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Devlin v. City of Trenton

New Jersey Supreme Court

Decided: May 1, 1941.


On appeal from the Mercer County Circuit Court.

For the plaintiff-appellee, Frank I. Casey.

For the defendant-appellant, Louis Josephson.


[126 NJL Page 563]

The opinion of the court was delivered by

HAGUE, J. This is the defendant's appeal from a judgment of the Mercer County Circuit Court entered after the answer filed by the defendant, City of Trenton, was stricken out. The court considered the answer as frivolous and that it "failed to show such facts to entitle it to defend."

The plaintiff, a justice of the Police Court of the City of Trenton, sued the defendant municipality for salary due him as police judge of that city for a period commencing June 8th, 1939, and ending February 5th, 1940. For that period of time -- eight months -- the plaintiff contended he was "illegally dismissed and excluded from performing the duties of that office," having been supplanted therein by Albert Cooper, Jr., who was appointed to the office by the mayor of the municipality. Judge Devlin had been duly appointed to

[126 NJL Page 564]

the Police Court office while the City of Trenton was under the manager form of government. On referendum the people of Trenton adopted the commission form of government and the mayor, considering that Devlin's term of office, though it had not yet expired, was nevertheless ended by the change in the form of government, appointed Mr. Cooper to the office held by Devlin. The plaintiff, by quo warranto, obtained judgment of ouster against the said Cooper (Devlin v. Cooper, 124 N.J.L. 155; affirmed, 125 Id. 414). This was alleged in the complaint and admitted in the answer. In the meantime Cooper was paid the salary attaching to the office in question. It was decided in these cases (Devlin v. Cooper, supra) that Judge Devlin was in the unclassified service of a city operating under Civil Service and that his right to that office for his term was secure against termination even though the form of government changed over as it did here from the "commission" to the "manager" form of government.

The right of the plaintiff to recover his salary for the time between his dismissal and his reinstatement we consider settled by the statute, which provides as follows: "Whenever a municipal officer or employe * * * has been or shall be illegally dismissed from his office or employment, and such dismissal has been or shall be judicially declared illegal, he shall be entitled to recover the salary of his office or employment for the period covered by the illegal dismissal." R.S. 40:46-34. That statute is controlling on the law; the facts surrounding Judge Devlin's dismissal are not in dispute. He was a municipal employe; he was dismissed, and the Supreme Court, in the case referred to, judicially declared the dismissal illegal, which judgment was affirmed by this court. The appellant says that that statute "is not applicable to the case at bar" and relies on Hart v. Hawthorne, 120 N.J.L. 27. In that case, where the plaintiff was denied the right to recover salary for the period during which she was kept out of office, it does not appear that she was dismissed, and it was held that the language of the statute quoted above "should not be extended by construction beyond the limitation stated in it," i.e., the statute goes no further than to protect the right to salary of those who had been illegally dismissed where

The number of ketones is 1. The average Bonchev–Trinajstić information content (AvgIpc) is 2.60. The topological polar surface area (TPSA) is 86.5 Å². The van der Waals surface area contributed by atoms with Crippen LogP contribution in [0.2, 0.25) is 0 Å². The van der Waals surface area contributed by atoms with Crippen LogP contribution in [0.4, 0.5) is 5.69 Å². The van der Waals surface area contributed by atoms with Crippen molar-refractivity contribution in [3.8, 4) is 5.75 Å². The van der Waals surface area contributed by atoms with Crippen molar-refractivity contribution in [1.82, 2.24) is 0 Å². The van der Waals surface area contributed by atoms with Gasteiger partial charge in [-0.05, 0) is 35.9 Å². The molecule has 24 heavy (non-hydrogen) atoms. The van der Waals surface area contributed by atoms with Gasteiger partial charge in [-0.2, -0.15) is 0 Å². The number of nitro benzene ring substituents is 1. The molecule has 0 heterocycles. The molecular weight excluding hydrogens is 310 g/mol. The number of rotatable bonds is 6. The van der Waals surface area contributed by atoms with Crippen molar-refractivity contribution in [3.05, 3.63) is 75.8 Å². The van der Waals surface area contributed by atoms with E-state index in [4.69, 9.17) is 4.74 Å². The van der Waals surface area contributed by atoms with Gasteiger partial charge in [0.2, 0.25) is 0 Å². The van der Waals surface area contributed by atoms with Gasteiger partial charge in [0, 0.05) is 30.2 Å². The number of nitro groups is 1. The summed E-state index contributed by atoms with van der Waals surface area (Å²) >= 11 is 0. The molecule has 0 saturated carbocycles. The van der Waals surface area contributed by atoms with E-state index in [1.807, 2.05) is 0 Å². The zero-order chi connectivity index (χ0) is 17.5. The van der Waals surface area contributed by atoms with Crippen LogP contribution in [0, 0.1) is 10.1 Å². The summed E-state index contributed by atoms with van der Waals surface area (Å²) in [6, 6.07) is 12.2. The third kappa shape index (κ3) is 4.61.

[126 NJL Page 565]

such dismissal had been "judicially declared illegal." The plaintiff in the Hart case had not been dismissed. We think the case of Ratajczak v. Board of Education, 118 Id. 311; affirmed, 119 Id. 433, is directly in point and controlling.

The appellant further relies on the statute -- R.S. 40:11-7 -- to defeat the plaintiff's claim. This statute has to do with the right of de facto officers and employes who have performed the duties of office to recover the emoluments thereof. There is no real inconsistency between the two statutes. The argument seems to be that a de jure officer is not entitled to be paid for service that has been performed by a de facto officer when the latter has been paid by the municipality. This was the general rule at common law. McDonald v. Newark, 58 N.J.L. 12. But the statute first mentioned (40:46-34) alters the common law rule in those cases to which it is applicable, and we are of the opinion that it is plainly applicable to the plaintiff's claim in this case.

The judgment will be affirmed.


For reversal -- None.


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